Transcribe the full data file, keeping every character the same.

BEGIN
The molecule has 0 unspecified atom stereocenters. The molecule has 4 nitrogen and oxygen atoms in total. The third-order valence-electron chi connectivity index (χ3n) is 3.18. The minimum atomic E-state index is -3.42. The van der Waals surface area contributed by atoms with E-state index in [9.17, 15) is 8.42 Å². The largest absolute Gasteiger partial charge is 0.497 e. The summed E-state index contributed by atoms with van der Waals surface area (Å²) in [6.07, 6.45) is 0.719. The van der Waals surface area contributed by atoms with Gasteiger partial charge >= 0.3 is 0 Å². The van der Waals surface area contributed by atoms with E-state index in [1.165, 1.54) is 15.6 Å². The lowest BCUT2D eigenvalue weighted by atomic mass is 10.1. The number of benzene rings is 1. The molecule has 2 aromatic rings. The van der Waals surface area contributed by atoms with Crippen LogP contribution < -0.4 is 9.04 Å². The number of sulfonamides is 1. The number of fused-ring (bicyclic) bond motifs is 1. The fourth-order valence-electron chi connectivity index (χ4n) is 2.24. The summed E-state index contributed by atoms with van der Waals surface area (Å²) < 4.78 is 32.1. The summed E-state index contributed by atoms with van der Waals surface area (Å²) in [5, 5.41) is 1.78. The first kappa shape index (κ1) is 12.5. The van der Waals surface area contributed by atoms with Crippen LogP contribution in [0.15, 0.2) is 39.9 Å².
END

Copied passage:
The molecule has 0 unspecified atom stereocenters. The molecule has 4 nitrogen and oxygen atoms in total. The third-order valence-electron chi connectivity index (χ3n) is 3.18. The minimum atomic E-state index is -3.42. The van der Waals surface area contributed by atoms with E-state index in [9.17, 15) is 8.42 Å². The largest absolute Gasteiger partial charge is 0.497 e. The summed E-state index contributed by atoms with van der Waals surface area (Å²) in [6.07, 6.45) is 0.719. The van der Waals surface area contributed by atoms with Gasteiger partial charge >= 0.3 is 0 Å². The van der Waals surface area contributed by atoms with E-state index in [1.165, 1.54) is 15.6 Å². The lowest BCUT2D eigenvalue weighted by atomic mass is 10.1. The number of benzene rings is 1. The molecule has 2 aromatic rings. The van der Waals surface area contributed by atoms with Crippen LogP contribution < -0.4 is 9.04 Å². The number of sulfonamides is 1. The number of fused-ring (bicyclic) bond motifs is 1. The fourth-order valence-electron chi connectivity index (χ4n) is 2.24. The summed E-state index contributed by atoms with van der Waals surface area (Å²) < 4.78 is 32.1. The summed E-state index contributed by atoms with van der Waals surface area (Å²) in [5, 5.41) is 1.78. The first kappa shape index (κ1) is 12.5. The van der Waals surface area contributed by atoms with Crippen LogP contribution in [0.15, 0.2) is 39.9 Å².